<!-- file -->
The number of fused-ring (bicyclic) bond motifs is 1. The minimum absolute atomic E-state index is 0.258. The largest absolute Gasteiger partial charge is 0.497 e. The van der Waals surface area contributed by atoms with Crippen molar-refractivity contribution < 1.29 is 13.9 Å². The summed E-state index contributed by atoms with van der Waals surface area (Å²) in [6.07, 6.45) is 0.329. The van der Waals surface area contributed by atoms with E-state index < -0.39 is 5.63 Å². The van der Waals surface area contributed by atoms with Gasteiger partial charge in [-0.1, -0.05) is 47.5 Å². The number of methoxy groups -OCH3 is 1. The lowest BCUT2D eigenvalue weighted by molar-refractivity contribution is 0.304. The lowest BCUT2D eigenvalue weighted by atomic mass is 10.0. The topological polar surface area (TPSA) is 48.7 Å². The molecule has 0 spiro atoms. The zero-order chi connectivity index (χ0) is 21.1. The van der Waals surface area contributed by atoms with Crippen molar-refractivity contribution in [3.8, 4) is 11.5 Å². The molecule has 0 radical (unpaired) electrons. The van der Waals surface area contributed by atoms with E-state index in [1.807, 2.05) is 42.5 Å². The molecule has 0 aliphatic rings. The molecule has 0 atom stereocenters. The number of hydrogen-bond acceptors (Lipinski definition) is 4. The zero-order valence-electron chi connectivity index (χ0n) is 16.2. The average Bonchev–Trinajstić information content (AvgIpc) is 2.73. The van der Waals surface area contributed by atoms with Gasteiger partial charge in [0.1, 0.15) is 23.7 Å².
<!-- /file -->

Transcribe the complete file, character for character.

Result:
The number of fused-ring (bicyclic) bond motifs is 1. The minimum absolute atomic E-state index is 0.258. The largest absolute Gasteiger partial charge is 0.497 e. The van der Waals surface area contributed by atoms with Crippen molar-refractivity contribution < 1.29 is 13.9 Å². The summed E-state index contributed by atoms with van der Waals surface area (Å²) in [6.07, 6.45) is 0.329. The van der Waals surface area contributed by atoms with E-state index < -0.39 is 5.63 Å². The van der Waals surface area contributed by atoms with Gasteiger partial charge in [-0.1, -0.05) is 47.5 Å². The number of methoxy groups -OCH3 is 1. The lowest BCUT2D eigenvalue weighted by molar-refractivity contribution is 0.304. The lowest BCUT2D eigenvalue weighted by atomic mass is 10.0. The topological polar surface area (TPSA) is 48.7 Å². The molecule has 0 spiro atoms. The zero-order chi connectivity index (χ0) is 21.1. The van der Waals surface area contributed by atoms with Crippen molar-refractivity contribution in [3.8, 4) is 11.5 Å². The molecule has 0 radical (unpaired) electrons. The van der Waals surface area contributed by atoms with E-state index in [1.807, 2.05) is 42.5 Å². The molecule has 0 aliphatic rings. The molecule has 0 atom stereocenters. The number of hydrogen-bond acceptors (Lipinski definition) is 4. The zero-order valence-electron chi connectivity index (χ0n) is 16.2. The average Bonchev–Trinajstić information content (AvgIpc) is 2.73. The van der Waals surface area contributed by atoms with Gasteiger partial charge in [0.1, 0.15) is 23.7 Å².